In the near future, these federal and local moves together might radically change the philanthropic landscape. If every major city had a fund like Benefit Chicago, and all local investors had a simple on-ramp to impact investing, the pool of capital to help local organizations meet local needs could grow exponentially. This in turn could considerably improve funding for programs—like access to quality social services and affordable housing—that show impact over the long term.
Impact investing can be a bright spot in an otherwise somber fiscal environment if localities keep innovating and higher levels of government evolve to support, incentivize, and smooth its growth. These announcements from Washington and Chicago are examples of the multilevel leadership and creative institutional change we need to ensure that we tap every source of philanthropic capital, to feel some abundance in an era where scarcity is the dominant narrative.
Editor's Note: Alaina Harkness is a fellow at Brookings while on leave from the John D. and Catherine T. MacArthur Foundation, which is a donor to the Brookings Institution. The findings, interpretations and conclusions posted in this piece are solely those of the authors and not determined by any donation.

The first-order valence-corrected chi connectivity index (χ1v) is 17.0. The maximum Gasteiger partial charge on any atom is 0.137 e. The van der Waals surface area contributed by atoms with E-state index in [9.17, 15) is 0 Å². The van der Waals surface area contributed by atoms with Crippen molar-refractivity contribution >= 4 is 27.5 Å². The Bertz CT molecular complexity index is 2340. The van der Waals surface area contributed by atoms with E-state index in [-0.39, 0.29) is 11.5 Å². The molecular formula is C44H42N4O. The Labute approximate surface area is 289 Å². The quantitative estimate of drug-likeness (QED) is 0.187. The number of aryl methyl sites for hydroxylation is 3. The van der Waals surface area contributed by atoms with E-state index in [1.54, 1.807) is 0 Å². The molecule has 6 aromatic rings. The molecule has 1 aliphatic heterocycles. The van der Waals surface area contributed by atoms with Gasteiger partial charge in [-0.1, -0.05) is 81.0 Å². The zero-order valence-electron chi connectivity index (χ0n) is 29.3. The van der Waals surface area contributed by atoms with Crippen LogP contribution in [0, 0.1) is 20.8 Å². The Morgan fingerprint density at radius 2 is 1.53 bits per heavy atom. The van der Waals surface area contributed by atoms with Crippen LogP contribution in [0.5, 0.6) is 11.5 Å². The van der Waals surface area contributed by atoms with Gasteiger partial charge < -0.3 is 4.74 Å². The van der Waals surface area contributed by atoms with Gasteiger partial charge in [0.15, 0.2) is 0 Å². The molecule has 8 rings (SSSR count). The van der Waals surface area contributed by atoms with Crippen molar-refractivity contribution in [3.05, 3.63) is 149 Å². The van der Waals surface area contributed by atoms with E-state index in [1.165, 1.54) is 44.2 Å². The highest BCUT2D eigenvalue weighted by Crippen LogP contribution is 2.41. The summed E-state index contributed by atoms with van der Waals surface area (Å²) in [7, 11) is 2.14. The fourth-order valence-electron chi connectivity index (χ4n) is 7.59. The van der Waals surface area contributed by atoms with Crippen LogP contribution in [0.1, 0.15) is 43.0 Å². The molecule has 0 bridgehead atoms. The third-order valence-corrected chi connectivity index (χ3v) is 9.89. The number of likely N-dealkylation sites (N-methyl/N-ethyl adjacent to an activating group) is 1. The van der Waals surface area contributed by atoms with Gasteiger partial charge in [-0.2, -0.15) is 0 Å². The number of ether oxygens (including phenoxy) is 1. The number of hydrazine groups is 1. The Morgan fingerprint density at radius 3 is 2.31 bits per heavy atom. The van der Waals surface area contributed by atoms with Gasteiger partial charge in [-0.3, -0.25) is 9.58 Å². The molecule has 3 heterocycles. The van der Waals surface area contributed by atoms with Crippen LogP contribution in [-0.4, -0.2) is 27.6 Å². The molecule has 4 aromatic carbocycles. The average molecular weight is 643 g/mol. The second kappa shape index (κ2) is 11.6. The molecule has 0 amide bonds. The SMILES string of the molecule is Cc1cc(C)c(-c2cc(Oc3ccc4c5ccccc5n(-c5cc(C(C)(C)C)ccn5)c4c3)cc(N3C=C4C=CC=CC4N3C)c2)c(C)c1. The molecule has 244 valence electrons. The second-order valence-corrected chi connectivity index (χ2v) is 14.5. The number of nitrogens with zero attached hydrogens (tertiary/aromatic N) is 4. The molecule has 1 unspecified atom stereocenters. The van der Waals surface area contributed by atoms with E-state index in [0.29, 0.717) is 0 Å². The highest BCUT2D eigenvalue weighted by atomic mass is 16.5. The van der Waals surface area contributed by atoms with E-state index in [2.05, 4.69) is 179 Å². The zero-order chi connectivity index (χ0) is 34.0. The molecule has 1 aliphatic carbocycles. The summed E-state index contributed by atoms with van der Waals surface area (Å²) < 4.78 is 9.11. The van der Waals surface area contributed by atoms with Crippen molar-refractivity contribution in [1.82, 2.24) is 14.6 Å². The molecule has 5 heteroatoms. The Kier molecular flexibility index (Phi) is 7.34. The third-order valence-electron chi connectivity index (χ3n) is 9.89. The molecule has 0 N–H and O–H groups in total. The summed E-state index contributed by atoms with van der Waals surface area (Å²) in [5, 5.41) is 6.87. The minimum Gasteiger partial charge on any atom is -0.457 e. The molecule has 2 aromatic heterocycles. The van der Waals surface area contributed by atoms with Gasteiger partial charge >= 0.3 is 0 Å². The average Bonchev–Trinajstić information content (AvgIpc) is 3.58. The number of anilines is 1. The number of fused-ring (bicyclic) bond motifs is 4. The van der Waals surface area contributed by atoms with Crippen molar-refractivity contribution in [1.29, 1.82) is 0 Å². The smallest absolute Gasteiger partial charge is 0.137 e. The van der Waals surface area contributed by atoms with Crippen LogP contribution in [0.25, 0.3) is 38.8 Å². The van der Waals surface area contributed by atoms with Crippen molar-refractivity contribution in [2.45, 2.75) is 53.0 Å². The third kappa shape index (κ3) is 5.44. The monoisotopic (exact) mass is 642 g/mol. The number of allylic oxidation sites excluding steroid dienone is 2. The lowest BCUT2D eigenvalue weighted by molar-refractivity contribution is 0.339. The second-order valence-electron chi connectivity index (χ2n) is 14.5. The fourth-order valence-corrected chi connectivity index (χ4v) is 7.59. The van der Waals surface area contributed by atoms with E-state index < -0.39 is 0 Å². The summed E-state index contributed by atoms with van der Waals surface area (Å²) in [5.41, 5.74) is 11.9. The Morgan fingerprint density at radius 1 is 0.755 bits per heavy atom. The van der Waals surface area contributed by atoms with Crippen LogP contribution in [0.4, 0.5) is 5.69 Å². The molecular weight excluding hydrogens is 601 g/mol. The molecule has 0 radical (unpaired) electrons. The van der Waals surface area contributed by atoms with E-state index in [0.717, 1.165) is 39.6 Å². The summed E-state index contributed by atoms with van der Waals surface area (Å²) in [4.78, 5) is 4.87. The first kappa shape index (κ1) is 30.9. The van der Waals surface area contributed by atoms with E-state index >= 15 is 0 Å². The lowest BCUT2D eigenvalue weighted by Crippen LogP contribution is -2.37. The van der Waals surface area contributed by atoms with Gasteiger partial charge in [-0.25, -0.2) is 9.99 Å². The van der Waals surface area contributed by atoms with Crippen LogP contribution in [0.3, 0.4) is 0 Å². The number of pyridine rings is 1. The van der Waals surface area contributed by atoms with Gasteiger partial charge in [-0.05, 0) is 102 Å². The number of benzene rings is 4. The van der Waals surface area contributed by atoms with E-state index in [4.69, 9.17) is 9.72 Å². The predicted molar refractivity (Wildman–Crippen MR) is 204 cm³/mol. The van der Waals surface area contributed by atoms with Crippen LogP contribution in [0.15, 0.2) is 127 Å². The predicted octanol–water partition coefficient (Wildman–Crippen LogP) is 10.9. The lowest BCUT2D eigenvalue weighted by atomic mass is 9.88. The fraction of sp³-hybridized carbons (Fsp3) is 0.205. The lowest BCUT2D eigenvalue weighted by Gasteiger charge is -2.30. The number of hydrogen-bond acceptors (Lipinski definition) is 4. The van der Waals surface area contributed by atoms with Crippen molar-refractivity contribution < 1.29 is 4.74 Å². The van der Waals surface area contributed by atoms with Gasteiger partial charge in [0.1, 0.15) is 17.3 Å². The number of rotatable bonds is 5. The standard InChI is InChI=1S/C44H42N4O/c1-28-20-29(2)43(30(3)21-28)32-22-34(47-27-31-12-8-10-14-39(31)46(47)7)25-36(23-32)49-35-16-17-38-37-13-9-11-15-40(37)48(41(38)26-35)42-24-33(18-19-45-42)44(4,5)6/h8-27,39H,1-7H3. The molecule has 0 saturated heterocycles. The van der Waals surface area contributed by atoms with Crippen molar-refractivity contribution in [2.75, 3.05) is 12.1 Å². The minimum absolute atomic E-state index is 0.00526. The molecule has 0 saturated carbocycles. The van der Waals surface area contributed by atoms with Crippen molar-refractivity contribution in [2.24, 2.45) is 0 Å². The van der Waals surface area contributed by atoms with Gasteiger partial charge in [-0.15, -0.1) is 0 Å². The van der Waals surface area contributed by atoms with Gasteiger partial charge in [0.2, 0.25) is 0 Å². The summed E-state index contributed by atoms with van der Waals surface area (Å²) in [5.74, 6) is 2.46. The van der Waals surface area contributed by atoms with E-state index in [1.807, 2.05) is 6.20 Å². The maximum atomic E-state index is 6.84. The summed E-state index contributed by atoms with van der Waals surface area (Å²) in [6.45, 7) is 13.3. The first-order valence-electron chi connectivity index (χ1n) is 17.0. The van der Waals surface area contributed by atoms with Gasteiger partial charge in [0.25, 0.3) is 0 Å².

Alaina Harkness is a fellow at the Brookings Institution in the Centennial Scholar Initiative, where she works on the Project on 21st Century City Governance. She is on leave from the John D. and Catherine T. MacArthur Foundation, where she served as a senior program officer for Cities, focusing on the intersection of urban community development and emerging information technologies.
Dr. Emily Gustafsson-Wright is a fellow with the Center for Universal Education in the Global Economy and Development program at Brookings. She specializes in applied microeconomic research within the fields of education and health in developing countries with regional foci in Africa and Latin America and the Caribbean.